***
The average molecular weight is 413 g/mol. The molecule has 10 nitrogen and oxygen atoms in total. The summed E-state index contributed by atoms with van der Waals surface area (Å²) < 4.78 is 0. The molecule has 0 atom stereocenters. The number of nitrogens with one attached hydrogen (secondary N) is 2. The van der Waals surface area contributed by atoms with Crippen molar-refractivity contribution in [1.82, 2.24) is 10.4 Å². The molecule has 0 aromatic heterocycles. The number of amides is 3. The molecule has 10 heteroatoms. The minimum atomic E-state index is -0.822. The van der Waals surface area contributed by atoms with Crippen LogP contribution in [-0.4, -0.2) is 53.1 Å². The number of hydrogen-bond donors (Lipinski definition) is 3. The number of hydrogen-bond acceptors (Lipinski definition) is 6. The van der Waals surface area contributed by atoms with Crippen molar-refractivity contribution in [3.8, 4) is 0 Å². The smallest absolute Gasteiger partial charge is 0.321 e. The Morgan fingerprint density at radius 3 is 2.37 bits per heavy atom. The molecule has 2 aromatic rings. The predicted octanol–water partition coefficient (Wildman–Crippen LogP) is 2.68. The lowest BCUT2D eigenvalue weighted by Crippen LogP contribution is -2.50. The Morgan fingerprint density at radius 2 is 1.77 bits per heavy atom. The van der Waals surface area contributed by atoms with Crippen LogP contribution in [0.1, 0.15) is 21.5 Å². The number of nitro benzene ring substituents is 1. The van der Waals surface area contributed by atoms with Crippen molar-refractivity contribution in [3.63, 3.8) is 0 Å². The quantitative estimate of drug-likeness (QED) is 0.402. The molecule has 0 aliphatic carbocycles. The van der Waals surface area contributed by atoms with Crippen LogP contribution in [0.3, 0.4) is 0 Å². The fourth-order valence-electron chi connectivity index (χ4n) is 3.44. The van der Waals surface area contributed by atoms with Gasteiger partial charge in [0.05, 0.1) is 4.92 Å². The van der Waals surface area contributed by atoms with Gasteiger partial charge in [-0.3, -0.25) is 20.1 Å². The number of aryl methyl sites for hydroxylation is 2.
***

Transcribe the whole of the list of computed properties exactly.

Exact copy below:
The average molecular weight is 413 g/mol. The molecule has 10 nitrogen and oxygen atoms in total. The summed E-state index contributed by atoms with van der Waals surface area (Å²) < 4.78 is 0. The molecule has 0 atom stereocenters. The number of nitrogens with one attached hydrogen (secondary N) is 2. The van der Waals surface area contributed by atoms with Crippen molar-refractivity contribution in [1.82, 2.24) is 10.4 Å². The molecule has 0 aromatic heterocycles. The number of amides is 3. The molecule has 10 heteroatoms. The minimum atomic E-state index is -0.822. The van der Waals surface area contributed by atoms with Crippen LogP contribution in [-0.4, -0.2) is 53.1 Å². The number of hydrogen-bond donors (Lipinski definition) is 3. The number of hydrogen-bond acceptors (Lipinski definition) is 6. The van der Waals surface area contributed by atoms with Crippen molar-refractivity contribution in [3.8, 4) is 0 Å². The smallest absolute Gasteiger partial charge is 0.321 e. The Morgan fingerprint density at radius 3 is 2.37 bits per heavy atom. The molecule has 2 aromatic rings. The predicted octanol–water partition coefficient (Wildman–Crippen LogP) is 2.68. The lowest BCUT2D eigenvalue weighted by Crippen LogP contribution is -2.50. The Morgan fingerprint density at radius 2 is 1.77 bits per heavy atom. The van der Waals surface area contributed by atoms with Crippen LogP contribution in [0.1, 0.15) is 21.5 Å². The number of nitro benzene ring substituents is 1. The van der Waals surface area contributed by atoms with Crippen molar-refractivity contribution in [3.63, 3.8) is 0 Å². The quantitative estimate of drug-likeness (QED) is 0.402. The molecule has 0 aliphatic carbocycles. The van der Waals surface area contributed by atoms with Crippen LogP contribution in [0.3, 0.4) is 0 Å². The fourth-order valence-electron chi connectivity index (χ4n) is 3.44. The van der Waals surface area contributed by atoms with Gasteiger partial charge in [0.05, 0.1) is 4.92 Å². The van der Waals surface area contributed by atoms with Gasteiger partial charge in [-0.3, -0.25) is 20.1 Å². The number of aryl methyl sites for hydroxylation is 2.